Scholarship established in honor of Dr. Geetha Ramanathan

Honored as one of WCU's 150 most influential women a year prior to her death, Geetha contributed so much to the university, students and the community who came together to celebrate her life in October.

To continue to honor this amazing woman, the Geetha Ramanathan Endowment has been established here at West Chester University which will offer a scholarship to support undergraduate students studying English or Women's and Gender Studies, ensuring Geetha's legacy here at West Chester University. If you are able, the family would be deeply grateful for any contribution you can make to the endowment.

Contribute to the Geetha Ramanathan Endowment

The grant is part of the Mellon Foundation’s Affirming Multivocal Humanities initiative, which has allocated more than $18 million to support humanities-based learning at public colleges and universities across the nation. WCU’s grant will fund the creation of the Women’s and Gender Studies Collection, an innovative open educational resource that aims to publish and provide free and reliable information on race, gender, and sexuality.

The Women’s and Gender Studies Collection is the brainchild of Lisa Huebner, a WCU professor of women’s and gender studies. Dr. Huebner learned about the Mellon Foundation’s call for proposals in May 2023 from her department chair, Professor Joan Woolfrey, and quickly applied. The grant was awarded at the end of July 2023.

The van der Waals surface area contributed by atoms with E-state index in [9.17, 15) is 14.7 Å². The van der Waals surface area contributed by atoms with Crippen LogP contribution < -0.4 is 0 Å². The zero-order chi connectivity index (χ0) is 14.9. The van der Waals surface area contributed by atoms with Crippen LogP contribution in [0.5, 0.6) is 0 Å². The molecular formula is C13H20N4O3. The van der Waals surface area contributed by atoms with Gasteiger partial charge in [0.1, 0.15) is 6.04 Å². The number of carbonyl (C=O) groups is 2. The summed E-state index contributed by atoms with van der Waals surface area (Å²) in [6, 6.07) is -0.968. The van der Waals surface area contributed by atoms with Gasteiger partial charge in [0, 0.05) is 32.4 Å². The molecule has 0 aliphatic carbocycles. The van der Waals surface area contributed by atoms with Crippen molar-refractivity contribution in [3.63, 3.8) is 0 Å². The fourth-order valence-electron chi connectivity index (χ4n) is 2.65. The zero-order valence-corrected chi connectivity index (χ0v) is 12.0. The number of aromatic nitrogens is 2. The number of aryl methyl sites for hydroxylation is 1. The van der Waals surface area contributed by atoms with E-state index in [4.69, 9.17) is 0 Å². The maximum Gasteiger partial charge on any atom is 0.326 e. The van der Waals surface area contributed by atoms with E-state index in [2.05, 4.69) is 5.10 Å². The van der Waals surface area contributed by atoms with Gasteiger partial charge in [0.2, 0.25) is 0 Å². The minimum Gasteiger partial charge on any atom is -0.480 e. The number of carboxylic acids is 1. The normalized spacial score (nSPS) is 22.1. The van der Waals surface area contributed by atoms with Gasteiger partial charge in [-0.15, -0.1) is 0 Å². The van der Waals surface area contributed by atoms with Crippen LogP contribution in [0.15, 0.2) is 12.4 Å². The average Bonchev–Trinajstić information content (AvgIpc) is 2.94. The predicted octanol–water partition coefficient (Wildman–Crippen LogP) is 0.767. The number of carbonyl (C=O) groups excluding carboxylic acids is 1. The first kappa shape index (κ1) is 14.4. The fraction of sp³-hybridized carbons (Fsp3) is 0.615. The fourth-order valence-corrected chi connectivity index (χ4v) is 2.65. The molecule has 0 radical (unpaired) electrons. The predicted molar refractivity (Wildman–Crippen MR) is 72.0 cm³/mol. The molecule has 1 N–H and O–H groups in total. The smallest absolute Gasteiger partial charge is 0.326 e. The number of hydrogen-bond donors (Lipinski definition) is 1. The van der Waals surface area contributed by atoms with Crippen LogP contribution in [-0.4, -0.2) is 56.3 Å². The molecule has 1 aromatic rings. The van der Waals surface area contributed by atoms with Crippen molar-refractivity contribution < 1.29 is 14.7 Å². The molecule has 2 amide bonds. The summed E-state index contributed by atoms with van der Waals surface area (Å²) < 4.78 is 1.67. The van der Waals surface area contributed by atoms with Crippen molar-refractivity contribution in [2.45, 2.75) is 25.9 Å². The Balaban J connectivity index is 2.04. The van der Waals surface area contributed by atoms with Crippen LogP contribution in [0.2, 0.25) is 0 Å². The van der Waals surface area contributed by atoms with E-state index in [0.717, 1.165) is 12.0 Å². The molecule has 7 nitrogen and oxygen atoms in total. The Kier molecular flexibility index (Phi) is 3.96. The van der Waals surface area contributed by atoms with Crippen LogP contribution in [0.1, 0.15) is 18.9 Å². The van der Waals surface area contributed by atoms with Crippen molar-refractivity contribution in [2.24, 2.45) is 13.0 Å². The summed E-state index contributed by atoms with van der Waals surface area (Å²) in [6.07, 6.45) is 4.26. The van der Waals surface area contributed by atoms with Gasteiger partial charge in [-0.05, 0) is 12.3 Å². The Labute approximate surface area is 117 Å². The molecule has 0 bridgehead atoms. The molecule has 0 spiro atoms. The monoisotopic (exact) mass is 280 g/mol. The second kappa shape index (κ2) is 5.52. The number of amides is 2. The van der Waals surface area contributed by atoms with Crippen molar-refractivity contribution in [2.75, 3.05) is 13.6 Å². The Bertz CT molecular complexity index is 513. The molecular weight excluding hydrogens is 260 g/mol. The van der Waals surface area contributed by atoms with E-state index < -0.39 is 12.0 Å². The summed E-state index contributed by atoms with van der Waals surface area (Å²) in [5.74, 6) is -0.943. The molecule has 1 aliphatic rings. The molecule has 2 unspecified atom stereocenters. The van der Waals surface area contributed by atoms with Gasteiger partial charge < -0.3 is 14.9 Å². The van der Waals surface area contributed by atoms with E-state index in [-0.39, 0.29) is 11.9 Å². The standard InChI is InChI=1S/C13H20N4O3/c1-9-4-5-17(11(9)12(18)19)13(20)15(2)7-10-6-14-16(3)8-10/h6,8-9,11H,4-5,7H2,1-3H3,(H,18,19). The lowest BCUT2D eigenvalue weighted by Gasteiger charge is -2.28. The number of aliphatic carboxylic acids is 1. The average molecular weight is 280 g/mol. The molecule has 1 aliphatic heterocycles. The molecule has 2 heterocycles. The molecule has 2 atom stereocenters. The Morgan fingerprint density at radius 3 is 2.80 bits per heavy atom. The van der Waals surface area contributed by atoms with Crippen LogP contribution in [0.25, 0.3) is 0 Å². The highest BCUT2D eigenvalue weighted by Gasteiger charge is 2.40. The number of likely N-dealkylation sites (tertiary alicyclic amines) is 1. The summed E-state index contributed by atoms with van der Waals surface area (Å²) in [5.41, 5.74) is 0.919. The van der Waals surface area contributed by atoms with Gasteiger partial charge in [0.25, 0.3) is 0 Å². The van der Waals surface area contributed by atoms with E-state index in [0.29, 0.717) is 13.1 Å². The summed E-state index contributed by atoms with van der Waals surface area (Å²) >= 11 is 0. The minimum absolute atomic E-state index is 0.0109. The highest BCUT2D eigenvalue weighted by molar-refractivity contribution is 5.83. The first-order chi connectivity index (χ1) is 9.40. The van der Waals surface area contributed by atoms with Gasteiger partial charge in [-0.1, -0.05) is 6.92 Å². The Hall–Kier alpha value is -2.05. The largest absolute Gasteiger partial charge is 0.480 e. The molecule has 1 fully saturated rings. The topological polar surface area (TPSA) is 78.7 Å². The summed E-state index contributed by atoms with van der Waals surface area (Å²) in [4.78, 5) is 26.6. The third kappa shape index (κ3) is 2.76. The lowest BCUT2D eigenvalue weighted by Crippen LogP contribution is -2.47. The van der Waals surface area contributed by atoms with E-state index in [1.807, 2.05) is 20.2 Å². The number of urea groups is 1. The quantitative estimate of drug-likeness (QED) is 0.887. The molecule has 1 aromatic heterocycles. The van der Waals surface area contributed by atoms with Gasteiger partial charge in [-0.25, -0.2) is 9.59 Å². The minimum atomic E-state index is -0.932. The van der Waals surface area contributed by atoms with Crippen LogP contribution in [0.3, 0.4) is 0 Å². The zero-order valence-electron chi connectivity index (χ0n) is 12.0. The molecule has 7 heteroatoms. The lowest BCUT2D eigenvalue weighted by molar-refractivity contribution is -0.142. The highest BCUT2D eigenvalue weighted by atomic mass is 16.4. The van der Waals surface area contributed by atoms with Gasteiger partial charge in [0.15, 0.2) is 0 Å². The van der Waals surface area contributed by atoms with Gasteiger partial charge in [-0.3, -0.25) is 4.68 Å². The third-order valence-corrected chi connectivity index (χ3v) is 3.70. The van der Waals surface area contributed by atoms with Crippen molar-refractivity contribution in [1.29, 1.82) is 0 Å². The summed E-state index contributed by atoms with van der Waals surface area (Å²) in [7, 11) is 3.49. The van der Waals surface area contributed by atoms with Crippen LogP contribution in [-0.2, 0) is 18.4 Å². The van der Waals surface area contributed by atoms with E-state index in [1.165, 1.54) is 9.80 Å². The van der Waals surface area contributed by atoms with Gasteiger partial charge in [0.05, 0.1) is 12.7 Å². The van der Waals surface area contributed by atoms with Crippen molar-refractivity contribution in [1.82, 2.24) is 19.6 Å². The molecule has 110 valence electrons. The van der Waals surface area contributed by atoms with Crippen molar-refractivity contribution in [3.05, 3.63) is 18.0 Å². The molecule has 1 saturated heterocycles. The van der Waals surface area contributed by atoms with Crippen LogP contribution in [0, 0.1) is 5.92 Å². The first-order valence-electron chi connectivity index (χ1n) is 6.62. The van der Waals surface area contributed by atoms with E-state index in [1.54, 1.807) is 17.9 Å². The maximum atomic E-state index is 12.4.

The Mellon Foundation grant has already supported a series of free, open-to-the-public events that brought internationally renowned scholars, activists, and writers to WCU, with future events coming in fall 2024. 

The Women’s and Gender Studies Collection will serve students, faculty, and staff within the discipline of women’s and gender studies as well as educators, families, and individuals beyond higher education, Huebner said. The collection will feature a wide range of formats including written, artistic, and audio/video materials that focus on the dissemination of free, trustworthy, and valid information about race, gender, and sexuality.

Receiving the Mellon Foundation grant is a dream come true for Huebner. She has spent her career, including several years in nonprofit work before joining WCU in 2007, making knowledge about race, gender, and sexuality free, accessible, and applicable to all. “This project represents something I’ve tried to do throughout my entire professional life: bridging the gap between academic discourse and real-world application,” she said. “This site will be scholarly and offer content that’s accessible and engaging. Families will be able to use it, as well as teachers and even teenagers.”

The inspiration for the collection is rooted in a conviction that providing accurate information about race, gender, and sexuality is crucial, especially in the current political and social climate, Huebner said. She has tapped several WCU departments and colleagues to collaborate on the project, including the Teaching and Learning Center and the Center for Women and Gender Equity.